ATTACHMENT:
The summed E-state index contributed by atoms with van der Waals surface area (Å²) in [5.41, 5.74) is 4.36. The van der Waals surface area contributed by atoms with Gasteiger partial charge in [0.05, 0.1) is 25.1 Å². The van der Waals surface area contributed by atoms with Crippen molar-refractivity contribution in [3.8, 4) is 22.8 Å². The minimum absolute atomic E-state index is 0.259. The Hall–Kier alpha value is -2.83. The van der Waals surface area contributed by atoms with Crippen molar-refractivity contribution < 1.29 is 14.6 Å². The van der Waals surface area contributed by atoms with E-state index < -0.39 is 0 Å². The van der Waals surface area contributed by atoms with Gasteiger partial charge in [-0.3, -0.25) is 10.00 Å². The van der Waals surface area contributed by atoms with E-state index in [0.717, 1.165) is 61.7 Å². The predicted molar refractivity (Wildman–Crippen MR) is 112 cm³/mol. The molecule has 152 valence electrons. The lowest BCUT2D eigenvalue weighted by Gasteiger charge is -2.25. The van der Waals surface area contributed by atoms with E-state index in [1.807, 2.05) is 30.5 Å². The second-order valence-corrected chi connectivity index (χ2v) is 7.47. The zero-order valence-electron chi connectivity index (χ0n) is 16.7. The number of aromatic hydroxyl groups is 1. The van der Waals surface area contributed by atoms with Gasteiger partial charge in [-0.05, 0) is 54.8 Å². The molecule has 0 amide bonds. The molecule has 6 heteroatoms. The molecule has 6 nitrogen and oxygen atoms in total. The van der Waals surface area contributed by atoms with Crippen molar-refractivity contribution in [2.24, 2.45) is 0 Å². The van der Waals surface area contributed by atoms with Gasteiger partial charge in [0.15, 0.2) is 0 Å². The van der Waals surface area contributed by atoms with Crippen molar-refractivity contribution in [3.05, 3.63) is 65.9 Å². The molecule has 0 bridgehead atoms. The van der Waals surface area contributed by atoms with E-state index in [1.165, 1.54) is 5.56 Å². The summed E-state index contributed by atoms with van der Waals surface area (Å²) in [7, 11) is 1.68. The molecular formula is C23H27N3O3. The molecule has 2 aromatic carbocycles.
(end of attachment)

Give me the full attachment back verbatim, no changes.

The summed E-state index contributed by atoms with van der Waals surface area (Å²) in [5.41, 5.74) is 4.36. The van der Waals surface area contributed by atoms with Gasteiger partial charge in [0.05, 0.1) is 25.1 Å². The van der Waals surface area contributed by atoms with Crippen molar-refractivity contribution in [3.8, 4) is 22.8 Å². The minimum absolute atomic E-state index is 0.259. The Hall–Kier alpha value is -2.83. The van der Waals surface area contributed by atoms with Crippen molar-refractivity contribution < 1.29 is 14.6 Å². The van der Waals surface area contributed by atoms with E-state index < -0.39 is 0 Å². The van der Waals surface area contributed by atoms with Gasteiger partial charge in [-0.3, -0.25) is 10.00 Å². The van der Waals surface area contributed by atoms with E-state index in [0.717, 1.165) is 61.7 Å². The predicted molar refractivity (Wildman–Crippen MR) is 112 cm³/mol. The molecule has 152 valence electrons. The lowest BCUT2D eigenvalue weighted by Gasteiger charge is -2.25. The van der Waals surface area contributed by atoms with E-state index in [1.807, 2.05) is 30.5 Å². The second-order valence-corrected chi connectivity index (χ2v) is 7.47. The zero-order valence-electron chi connectivity index (χ0n) is 16.7. The number of aromatic hydroxyl groups is 1. The van der Waals surface area contributed by atoms with Gasteiger partial charge in [-0.05, 0) is 54.8 Å². The molecule has 0 amide bonds. The molecule has 6 heteroatoms. The molecule has 6 nitrogen and oxygen atoms in total. The van der Waals surface area contributed by atoms with Crippen molar-refractivity contribution in [2.24, 2.45) is 0 Å². The van der Waals surface area contributed by atoms with Gasteiger partial charge in [0.15, 0.2) is 0 Å². The van der Waals surface area contributed by atoms with Crippen molar-refractivity contribution in [3.05, 3.63) is 65.9 Å². The molecule has 0 bridgehead atoms. The van der Waals surface area contributed by atoms with E-state index in [1.165, 1.54) is 5.56 Å². The summed E-state index contributed by atoms with van der Waals surface area (Å²) in [7, 11) is 1.68. The molecular formula is C23H27N3O3. The molecule has 2 aromatic carbocycles.